Online Extra: Hexal
Just a year ago, the great majority of German consumers didn't recognize the name of the country's No. 2 generic-drug maker, Hexal. That's changing thanks to a 180-degree switch in advertising strategy. And if Hexal's growth pace keeps up, customers as far away as Brazil and Canada may soon be just as familiar as Germans with the Hexal logo.
Started less than 20 years ago by twin brothers in the city of Holzkirchen, near Munich, Hexal's sales grew by more than 65% from 2000 to 2003, when they reached €1.1 billion. With sales divided roughly evenly between foreign and domestic markets, co-owner Thomas Strüngmann says most of the recent growth has come in foreign countries, from Brazil to Mexico to Canada. Hexal is also active in Asia, Africa, and Australia, and works with a strategic partner, Eon Labs, in the U.S.
"You'd be hard-pressed to find another generic-drug maker that's as well-positioned as Hexal," says David Maris, a health-care and pharmaceuticals analyst with Banc of America Securities in New York. "Not only are they big and getting bigger in Europe, they're wildly successful in Latin America."
The hard push into foreign markets fits in with a corporate culture that views risk through the lens of opportunity and prizes innovation. Thomas and his brother, Andreas, understood from the very beginning that it wouldn't be enough to simply make cheaper copies of drugs whose patents had run out. Their first success came with a kidney medication, for which Hexal offered lower dosages.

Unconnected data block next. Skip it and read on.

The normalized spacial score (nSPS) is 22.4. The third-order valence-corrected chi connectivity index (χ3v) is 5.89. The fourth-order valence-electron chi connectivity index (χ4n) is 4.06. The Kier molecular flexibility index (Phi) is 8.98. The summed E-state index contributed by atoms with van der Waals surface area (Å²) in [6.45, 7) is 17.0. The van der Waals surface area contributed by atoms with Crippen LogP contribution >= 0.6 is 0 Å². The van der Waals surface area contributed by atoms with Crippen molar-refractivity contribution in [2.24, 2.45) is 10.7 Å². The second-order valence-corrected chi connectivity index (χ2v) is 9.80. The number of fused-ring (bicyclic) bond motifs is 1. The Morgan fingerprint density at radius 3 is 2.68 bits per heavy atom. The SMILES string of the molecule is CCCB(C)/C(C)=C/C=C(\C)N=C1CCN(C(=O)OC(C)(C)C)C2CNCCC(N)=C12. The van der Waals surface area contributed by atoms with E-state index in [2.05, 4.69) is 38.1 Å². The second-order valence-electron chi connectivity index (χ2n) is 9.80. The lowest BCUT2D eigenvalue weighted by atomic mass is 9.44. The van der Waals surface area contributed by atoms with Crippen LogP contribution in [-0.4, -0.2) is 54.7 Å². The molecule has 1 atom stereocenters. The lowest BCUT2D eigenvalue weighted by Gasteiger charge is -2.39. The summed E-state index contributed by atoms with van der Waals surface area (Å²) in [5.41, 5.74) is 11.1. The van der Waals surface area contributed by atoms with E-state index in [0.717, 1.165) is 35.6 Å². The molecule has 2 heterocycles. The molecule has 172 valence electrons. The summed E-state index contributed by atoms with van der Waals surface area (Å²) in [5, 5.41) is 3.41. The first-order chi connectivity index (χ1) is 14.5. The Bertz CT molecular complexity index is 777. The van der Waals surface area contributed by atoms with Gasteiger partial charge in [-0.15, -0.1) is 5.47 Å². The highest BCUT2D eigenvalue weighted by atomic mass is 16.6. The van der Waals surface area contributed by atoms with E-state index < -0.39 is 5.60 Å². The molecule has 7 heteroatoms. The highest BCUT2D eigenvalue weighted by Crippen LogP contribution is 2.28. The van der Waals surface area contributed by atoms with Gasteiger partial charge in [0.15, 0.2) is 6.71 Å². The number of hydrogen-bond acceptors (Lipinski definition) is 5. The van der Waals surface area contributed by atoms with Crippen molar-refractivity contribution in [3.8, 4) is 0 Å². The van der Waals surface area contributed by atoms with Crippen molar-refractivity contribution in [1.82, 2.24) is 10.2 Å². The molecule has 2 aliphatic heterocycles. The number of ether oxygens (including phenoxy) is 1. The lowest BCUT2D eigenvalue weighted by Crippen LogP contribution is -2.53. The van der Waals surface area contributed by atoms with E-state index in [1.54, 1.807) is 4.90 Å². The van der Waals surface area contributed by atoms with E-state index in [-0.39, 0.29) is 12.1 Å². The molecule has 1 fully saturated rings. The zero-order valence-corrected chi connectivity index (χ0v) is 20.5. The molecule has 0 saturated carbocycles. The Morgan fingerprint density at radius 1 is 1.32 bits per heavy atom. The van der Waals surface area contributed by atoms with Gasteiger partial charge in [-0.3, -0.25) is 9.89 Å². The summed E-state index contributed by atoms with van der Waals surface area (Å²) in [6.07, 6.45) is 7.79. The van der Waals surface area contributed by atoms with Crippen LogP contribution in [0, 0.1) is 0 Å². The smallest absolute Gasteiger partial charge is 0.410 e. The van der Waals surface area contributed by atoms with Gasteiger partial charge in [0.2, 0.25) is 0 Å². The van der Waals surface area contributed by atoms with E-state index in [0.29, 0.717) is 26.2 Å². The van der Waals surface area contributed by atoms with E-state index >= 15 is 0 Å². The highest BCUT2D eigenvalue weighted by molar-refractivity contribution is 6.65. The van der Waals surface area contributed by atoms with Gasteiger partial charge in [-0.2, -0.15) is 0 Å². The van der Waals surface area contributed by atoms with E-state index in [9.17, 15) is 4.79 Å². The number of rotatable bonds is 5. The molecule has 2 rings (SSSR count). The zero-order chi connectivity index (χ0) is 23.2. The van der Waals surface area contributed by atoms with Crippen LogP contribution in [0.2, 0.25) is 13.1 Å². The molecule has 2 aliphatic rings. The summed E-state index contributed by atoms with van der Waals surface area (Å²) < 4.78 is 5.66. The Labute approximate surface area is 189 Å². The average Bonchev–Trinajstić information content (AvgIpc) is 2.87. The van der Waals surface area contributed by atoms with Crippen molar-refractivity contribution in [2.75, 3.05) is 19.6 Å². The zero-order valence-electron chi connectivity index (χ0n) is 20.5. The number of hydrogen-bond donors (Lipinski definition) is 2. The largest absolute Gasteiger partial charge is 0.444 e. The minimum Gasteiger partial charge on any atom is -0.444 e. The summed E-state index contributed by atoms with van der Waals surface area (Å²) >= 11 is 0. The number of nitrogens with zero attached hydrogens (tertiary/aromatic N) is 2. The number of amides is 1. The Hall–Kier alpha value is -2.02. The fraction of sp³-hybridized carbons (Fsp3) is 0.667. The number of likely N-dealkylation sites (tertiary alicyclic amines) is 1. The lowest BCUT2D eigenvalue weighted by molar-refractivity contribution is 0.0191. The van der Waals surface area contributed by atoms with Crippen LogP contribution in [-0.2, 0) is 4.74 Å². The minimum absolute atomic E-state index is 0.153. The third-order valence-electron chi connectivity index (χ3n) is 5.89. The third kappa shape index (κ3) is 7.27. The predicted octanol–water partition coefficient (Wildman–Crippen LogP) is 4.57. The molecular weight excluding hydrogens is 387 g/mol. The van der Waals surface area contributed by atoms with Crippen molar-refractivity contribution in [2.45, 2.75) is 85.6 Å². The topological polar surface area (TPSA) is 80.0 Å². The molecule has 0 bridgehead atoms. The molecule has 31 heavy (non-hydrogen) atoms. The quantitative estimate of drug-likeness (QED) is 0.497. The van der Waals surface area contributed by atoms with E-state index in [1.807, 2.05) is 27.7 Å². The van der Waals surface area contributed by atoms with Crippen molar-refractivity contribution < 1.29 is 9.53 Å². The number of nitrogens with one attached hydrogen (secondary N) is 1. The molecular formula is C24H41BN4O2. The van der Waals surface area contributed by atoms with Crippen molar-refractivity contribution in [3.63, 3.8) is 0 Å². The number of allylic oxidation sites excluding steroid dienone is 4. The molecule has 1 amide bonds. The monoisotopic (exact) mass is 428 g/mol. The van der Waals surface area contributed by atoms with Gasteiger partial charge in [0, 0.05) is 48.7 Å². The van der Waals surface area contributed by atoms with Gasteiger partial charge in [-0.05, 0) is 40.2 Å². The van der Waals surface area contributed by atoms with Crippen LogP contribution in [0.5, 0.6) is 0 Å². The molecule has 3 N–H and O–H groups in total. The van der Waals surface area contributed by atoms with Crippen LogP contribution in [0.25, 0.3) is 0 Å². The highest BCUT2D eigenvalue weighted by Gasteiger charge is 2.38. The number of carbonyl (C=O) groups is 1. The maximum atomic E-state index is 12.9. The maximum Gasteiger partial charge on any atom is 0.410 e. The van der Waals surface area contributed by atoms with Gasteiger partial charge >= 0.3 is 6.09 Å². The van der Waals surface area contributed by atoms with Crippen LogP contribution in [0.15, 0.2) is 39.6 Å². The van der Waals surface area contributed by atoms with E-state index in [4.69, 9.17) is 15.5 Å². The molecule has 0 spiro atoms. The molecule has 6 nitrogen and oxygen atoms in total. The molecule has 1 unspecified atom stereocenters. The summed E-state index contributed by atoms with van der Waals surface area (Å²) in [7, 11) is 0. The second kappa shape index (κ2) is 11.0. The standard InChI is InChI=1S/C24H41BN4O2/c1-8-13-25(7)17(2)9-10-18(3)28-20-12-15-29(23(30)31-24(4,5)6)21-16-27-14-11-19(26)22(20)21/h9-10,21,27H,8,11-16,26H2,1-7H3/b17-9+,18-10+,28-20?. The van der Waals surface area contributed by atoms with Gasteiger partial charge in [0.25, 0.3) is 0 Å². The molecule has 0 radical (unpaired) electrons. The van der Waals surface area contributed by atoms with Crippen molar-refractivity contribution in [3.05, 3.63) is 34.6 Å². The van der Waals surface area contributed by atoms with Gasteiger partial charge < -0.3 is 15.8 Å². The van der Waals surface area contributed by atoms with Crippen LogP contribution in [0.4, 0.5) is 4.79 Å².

"PEOPLE OF TRUST."
From there, they went on to focus on new ways of delivering medicines, particularly through timed release under the skin and implants. Now, Hexal is working on projects in biotechnology and genetic research.
What gives management the confidence to tackle the kind of high-tech research that until now has been dominated by the major pharmaceutical companies? One answer lies in the freedom that Hexal gives employees and the absence of cumbersome hierarchies.
It has also set up its own version of union representatives, or "people of trust," who are elected by their peers, cannot be fired, and who meet once a month with Andreas Strüngmann. Earlier this year, Hexal was recognized by the Great Place to Work Institute in Denmark as one of the 100 best companies to work for in Europe.
A streamlined structure is vital to Hexal's survival in an industry where a merger wave is under way, cost-cutting pressures in national health-care systems are squeezing profits, and pharmaceutical giants are looking for a piece of the generic market. "Our strength is speed and flexibility," says Thomas Strüngmann. "While the big elephants are making their decisions, we have already taken action."
One hitch could be coming up, warns Günter Neubauer, a professor at Munich's University of the Bundeswehr and health-care expert: "The weak point is in financing. At the latest, when the company wants to grow by buying companies abroad, they will not be able to avoid going public."
Maris disagrees, adding that while Hexal would be a very attractive asset to outside investors, it doesn't need them. And Thomas Strüngmann values the independence that comes with staying private, especially the ability to put the lion's share of profits back into the company.
"You have to find your own way," says Thomas Strüngmann -- speaking like a true pioneer.